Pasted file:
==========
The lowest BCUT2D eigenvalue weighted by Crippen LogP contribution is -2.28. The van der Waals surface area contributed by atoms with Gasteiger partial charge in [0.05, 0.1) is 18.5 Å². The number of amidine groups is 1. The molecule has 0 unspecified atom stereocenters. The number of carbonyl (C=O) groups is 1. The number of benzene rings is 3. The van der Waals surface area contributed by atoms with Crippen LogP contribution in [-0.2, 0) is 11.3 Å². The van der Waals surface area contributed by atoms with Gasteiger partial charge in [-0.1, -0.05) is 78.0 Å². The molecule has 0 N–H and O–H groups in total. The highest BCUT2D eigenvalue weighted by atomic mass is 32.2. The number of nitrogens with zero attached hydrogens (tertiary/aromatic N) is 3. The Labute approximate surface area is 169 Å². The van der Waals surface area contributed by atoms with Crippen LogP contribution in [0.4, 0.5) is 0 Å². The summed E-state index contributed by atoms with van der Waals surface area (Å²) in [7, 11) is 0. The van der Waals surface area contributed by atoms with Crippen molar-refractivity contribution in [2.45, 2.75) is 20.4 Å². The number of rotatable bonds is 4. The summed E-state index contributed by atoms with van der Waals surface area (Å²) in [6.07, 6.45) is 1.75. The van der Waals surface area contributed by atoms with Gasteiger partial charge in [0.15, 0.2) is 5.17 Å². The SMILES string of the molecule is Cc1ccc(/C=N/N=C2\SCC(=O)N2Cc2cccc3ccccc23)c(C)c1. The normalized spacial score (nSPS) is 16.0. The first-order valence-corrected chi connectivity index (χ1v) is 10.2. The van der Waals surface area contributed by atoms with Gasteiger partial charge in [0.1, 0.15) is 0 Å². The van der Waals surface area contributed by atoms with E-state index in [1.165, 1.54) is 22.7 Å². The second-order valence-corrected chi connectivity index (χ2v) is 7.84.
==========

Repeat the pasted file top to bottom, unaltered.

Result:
The lowest BCUT2D eigenvalue weighted by Crippen LogP contribution is -2.28. The van der Waals surface area contributed by atoms with Gasteiger partial charge in [0.05, 0.1) is 18.5 Å². The number of amidine groups is 1. The molecule has 0 unspecified atom stereocenters. The number of carbonyl (C=O) groups is 1. The number of benzene rings is 3. The van der Waals surface area contributed by atoms with Crippen LogP contribution in [-0.2, 0) is 11.3 Å². The van der Waals surface area contributed by atoms with Gasteiger partial charge in [-0.1, -0.05) is 78.0 Å². The molecule has 0 N–H and O–H groups in total. The highest BCUT2D eigenvalue weighted by atomic mass is 32.2. The number of nitrogens with zero attached hydrogens (tertiary/aromatic N) is 3. The Labute approximate surface area is 169 Å². The van der Waals surface area contributed by atoms with Crippen LogP contribution in [0.4, 0.5) is 0 Å². The summed E-state index contributed by atoms with van der Waals surface area (Å²) in [7, 11) is 0. The van der Waals surface area contributed by atoms with Crippen molar-refractivity contribution in [2.45, 2.75) is 20.4 Å². The number of rotatable bonds is 4. The summed E-state index contributed by atoms with van der Waals surface area (Å²) in [6.07, 6.45) is 1.75. The van der Waals surface area contributed by atoms with Gasteiger partial charge in [0.15, 0.2) is 5.17 Å². The SMILES string of the molecule is Cc1ccc(/C=N/N=C2\SCC(=O)N2Cc2cccc3ccccc23)c(C)c1. The normalized spacial score (nSPS) is 16.0. The first-order valence-corrected chi connectivity index (χ1v) is 10.2. The van der Waals surface area contributed by atoms with Gasteiger partial charge in [0.1, 0.15) is 0 Å². The van der Waals surface area contributed by atoms with E-state index in [1.165, 1.54) is 22.7 Å². The second-order valence-corrected chi connectivity index (χ2v) is 7.84.